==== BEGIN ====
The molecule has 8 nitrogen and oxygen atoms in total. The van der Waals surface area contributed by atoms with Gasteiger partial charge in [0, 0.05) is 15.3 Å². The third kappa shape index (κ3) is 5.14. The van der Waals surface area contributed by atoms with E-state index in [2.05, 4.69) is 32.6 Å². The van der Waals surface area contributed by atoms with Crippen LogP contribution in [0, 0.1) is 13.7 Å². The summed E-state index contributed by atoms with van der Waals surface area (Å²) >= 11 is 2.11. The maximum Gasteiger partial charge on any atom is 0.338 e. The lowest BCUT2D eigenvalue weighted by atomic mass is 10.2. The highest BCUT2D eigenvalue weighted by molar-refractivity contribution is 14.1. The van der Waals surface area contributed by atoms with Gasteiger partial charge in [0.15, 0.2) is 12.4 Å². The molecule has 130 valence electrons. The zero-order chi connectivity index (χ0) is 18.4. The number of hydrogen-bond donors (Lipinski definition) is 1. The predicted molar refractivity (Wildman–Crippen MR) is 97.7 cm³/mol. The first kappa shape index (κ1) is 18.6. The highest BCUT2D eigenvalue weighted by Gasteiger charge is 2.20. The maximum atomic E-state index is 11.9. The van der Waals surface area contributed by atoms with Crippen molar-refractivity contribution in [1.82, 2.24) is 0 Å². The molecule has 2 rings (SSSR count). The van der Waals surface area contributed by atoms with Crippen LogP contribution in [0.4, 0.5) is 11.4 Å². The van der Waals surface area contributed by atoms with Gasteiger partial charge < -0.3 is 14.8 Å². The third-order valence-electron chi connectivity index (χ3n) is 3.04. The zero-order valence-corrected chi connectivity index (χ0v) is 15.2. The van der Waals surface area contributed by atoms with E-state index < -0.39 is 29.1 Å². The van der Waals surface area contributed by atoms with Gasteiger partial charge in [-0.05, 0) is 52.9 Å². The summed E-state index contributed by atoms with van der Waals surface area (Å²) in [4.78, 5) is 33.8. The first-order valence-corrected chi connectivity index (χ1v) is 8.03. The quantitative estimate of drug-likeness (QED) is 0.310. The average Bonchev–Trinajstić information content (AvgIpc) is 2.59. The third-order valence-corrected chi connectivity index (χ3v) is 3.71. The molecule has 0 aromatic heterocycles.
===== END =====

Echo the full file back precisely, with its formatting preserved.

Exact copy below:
The molecule has 8 nitrogen and oxygen atoms in total. The van der Waals surface area contributed by atoms with Gasteiger partial charge in [0, 0.05) is 15.3 Å². The third kappa shape index (κ3) is 5.14. The van der Waals surface area contributed by atoms with E-state index in [2.05, 4.69) is 32.6 Å². The van der Waals surface area contributed by atoms with Crippen LogP contribution in [0, 0.1) is 13.7 Å². The summed E-state index contributed by atoms with van der Waals surface area (Å²) >= 11 is 2.11. The maximum Gasteiger partial charge on any atom is 0.338 e. The lowest BCUT2D eigenvalue weighted by atomic mass is 10.2. The highest BCUT2D eigenvalue weighted by molar-refractivity contribution is 14.1. The van der Waals surface area contributed by atoms with Gasteiger partial charge in [0.15, 0.2) is 12.4 Å². The molecule has 130 valence electrons. The zero-order chi connectivity index (χ0) is 18.4. The number of hydrogen-bond donors (Lipinski definition) is 1. The predicted molar refractivity (Wildman–Crippen MR) is 97.7 cm³/mol. The first kappa shape index (κ1) is 18.6. The highest BCUT2D eigenvalue weighted by Gasteiger charge is 2.20. The maximum atomic E-state index is 11.9. The van der Waals surface area contributed by atoms with Crippen molar-refractivity contribution in [1.82, 2.24) is 0 Å². The molecule has 2 rings (SSSR count). The van der Waals surface area contributed by atoms with Crippen LogP contribution in [0.4, 0.5) is 11.4 Å². The van der Waals surface area contributed by atoms with Gasteiger partial charge < -0.3 is 14.8 Å². The third-order valence-electron chi connectivity index (χ3n) is 3.04. The zero-order valence-corrected chi connectivity index (χ0v) is 15.2. The van der Waals surface area contributed by atoms with E-state index < -0.39 is 29.1 Å². The van der Waals surface area contributed by atoms with Gasteiger partial charge in [-0.05, 0) is 52.9 Å². The summed E-state index contributed by atoms with van der Waals surface area (Å²) in [4.78, 5) is 33.8. The first-order valence-corrected chi connectivity index (χ1v) is 8.03. The quantitative estimate of drug-likeness (QED) is 0.310. The average Bonchev–Trinajstić information content (AvgIpc) is 2.59. The third-order valence-corrected chi connectivity index (χ3v) is 3.71. The molecule has 0 aromatic heterocycles.